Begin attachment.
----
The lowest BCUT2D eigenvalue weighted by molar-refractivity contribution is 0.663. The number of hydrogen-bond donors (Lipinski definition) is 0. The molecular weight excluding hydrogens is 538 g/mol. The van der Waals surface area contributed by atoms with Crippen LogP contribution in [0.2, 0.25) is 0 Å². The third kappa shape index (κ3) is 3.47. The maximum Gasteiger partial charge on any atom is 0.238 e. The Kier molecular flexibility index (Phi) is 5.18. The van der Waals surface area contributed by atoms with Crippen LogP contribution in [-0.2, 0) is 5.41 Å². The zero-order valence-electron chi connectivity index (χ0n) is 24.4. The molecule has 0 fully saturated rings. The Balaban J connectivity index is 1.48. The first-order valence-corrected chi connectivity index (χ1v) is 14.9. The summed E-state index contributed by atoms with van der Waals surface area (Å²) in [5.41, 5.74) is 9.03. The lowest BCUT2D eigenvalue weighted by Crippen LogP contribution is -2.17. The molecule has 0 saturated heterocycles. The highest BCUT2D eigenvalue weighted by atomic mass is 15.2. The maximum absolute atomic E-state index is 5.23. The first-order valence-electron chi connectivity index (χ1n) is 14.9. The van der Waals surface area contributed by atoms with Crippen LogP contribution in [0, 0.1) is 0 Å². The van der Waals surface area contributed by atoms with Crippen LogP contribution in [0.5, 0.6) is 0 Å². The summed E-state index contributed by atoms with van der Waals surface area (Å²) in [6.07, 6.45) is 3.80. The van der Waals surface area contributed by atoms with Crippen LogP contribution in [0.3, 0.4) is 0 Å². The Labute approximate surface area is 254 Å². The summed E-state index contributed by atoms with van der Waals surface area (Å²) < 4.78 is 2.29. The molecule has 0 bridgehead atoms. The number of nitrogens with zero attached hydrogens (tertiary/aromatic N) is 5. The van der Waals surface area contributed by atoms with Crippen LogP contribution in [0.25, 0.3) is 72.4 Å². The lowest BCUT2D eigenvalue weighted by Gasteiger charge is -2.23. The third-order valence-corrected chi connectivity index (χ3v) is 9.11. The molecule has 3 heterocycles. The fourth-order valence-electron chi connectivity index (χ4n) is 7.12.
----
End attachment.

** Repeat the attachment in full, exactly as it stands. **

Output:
The lowest BCUT2D eigenvalue weighted by molar-refractivity contribution is 0.663. The number of hydrogen-bond donors (Lipinski definition) is 0. The molecular weight excluding hydrogens is 538 g/mol. The van der Waals surface area contributed by atoms with Crippen LogP contribution in [0.2, 0.25) is 0 Å². The third kappa shape index (κ3) is 3.47. The maximum Gasteiger partial charge on any atom is 0.238 e. The Kier molecular flexibility index (Phi) is 5.18. The van der Waals surface area contributed by atoms with Crippen LogP contribution in [-0.2, 0) is 5.41 Å². The zero-order valence-electron chi connectivity index (χ0n) is 24.4. The molecule has 0 fully saturated rings. The Balaban J connectivity index is 1.48. The first-order valence-corrected chi connectivity index (χ1v) is 14.9. The summed E-state index contributed by atoms with van der Waals surface area (Å²) in [5.41, 5.74) is 9.03. The lowest BCUT2D eigenvalue weighted by Crippen LogP contribution is -2.17. The molecule has 0 saturated heterocycles. The highest BCUT2D eigenvalue weighted by atomic mass is 15.2. The maximum absolute atomic E-state index is 5.23. The first-order valence-electron chi connectivity index (χ1n) is 14.9. The van der Waals surface area contributed by atoms with Crippen LogP contribution in [0, 0.1) is 0 Å². The van der Waals surface area contributed by atoms with Crippen LogP contribution in [0.5, 0.6) is 0 Å². The summed E-state index contributed by atoms with van der Waals surface area (Å²) in [6.07, 6.45) is 3.80. The van der Waals surface area contributed by atoms with Crippen LogP contribution in [0.3, 0.4) is 0 Å². The Labute approximate surface area is 254 Å². The summed E-state index contributed by atoms with van der Waals surface area (Å²) < 4.78 is 2.29. The molecule has 0 bridgehead atoms. The number of nitrogens with zero attached hydrogens (tertiary/aromatic N) is 5. The van der Waals surface area contributed by atoms with Crippen LogP contribution in [0.25, 0.3) is 72.4 Å². The lowest BCUT2D eigenvalue weighted by Gasteiger charge is -2.23. The third-order valence-corrected chi connectivity index (χ3v) is 9.11. The molecule has 3 heterocycles. The fourth-order valence-electron chi connectivity index (χ4n) is 7.12.